Liturgy Corner

Carmel Parish Bulletin articles from the Liturgy Committee


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25/3/12 – Approaching Holy Week and the Easter Triduum

Palm SundayNext Sunday is Palm Sunday.  The Mass commemorates the actual “Palm Sunday” events in its unique introductory rites which include the blessing of palm branches, and the proclamation of a gospel account of Jesus’ entry into Jerusalem.  This typically takes place at the entrance to the church, or may even take a simple form with the priest leading from the sanctuary.  One Mass on the Sunday, however, should commemorate Jesus’ entry into Jerusalem by means of a procession from a location outside the church.

As such, we will celebrate Palm Sunday in a similar fashion as in previous years.  9:00 am Mass will begin with a procession beginning under the shade structures in the school playground (outside the parish hall).  All other Masses will begin with a solemn entrance beginning in the narthex.

Palm Sunday marks the beginning of Holy Week, which leads us to the Easter Triduum.  This will be the first time we celebrate the Easter Triduum according to the new English translation of the Missal.  There are some changes to texts that we may only use once a year, such as the showing of the cross on Good Friday and the Litany of the Saints.  Please be mindful of this.  We will do our best to prompt and assist you with any changes.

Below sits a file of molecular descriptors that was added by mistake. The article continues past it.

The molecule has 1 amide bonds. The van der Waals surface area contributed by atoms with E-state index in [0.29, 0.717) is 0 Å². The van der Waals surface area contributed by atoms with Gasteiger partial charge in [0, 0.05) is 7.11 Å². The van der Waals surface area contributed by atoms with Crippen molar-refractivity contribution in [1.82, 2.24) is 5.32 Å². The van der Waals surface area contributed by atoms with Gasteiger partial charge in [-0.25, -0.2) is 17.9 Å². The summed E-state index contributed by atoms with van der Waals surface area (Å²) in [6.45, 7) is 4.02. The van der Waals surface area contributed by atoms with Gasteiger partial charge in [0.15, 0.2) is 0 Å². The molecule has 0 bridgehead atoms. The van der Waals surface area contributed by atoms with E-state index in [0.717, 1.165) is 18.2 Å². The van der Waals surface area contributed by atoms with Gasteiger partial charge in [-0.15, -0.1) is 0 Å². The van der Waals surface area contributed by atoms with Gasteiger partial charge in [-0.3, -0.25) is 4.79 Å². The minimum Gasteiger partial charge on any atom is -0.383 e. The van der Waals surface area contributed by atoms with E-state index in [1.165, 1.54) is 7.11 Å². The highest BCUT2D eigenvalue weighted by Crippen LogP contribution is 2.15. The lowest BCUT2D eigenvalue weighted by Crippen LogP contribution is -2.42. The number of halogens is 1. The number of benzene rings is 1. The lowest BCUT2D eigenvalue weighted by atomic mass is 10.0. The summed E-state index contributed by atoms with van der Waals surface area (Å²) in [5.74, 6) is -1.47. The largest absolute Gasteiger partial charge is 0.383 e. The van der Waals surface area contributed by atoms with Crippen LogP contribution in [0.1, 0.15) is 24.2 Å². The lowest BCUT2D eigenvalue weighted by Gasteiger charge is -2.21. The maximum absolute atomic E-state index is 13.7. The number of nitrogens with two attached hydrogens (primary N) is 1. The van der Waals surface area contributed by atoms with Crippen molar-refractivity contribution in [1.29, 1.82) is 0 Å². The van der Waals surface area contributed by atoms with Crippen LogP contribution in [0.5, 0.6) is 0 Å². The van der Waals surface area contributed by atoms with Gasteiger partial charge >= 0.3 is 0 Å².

Please take note of the times of the various Holy Week and Easter Triduum celebrations, and make sure you pass the timetable on to others (perhaps there are people in your neighbourhood) who may be interested in participating, but don’t get a Carmel bulletin.

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8/1/12 – New Year’s Resolution

The New English Translation of the Roman MissalI hope everyone’s enjoyed the first week of 2012.  If you’ve made a New Year’s resolution, I hope it’s managed to last at least the past seven days.  I’m typically not one to make resolutions, but I am going to ask all of us to make one together.

This year, I ask every one of us to work on getting the new responses to Mass right.  It’s clear that we’re trying to remember them, but there are still some parts where the assembly’s collective response is a mix of old and new, sounding something like “It is right and just to give you thanks and praise”, or “Lord, I am not worthy to receive you enter under my roof…”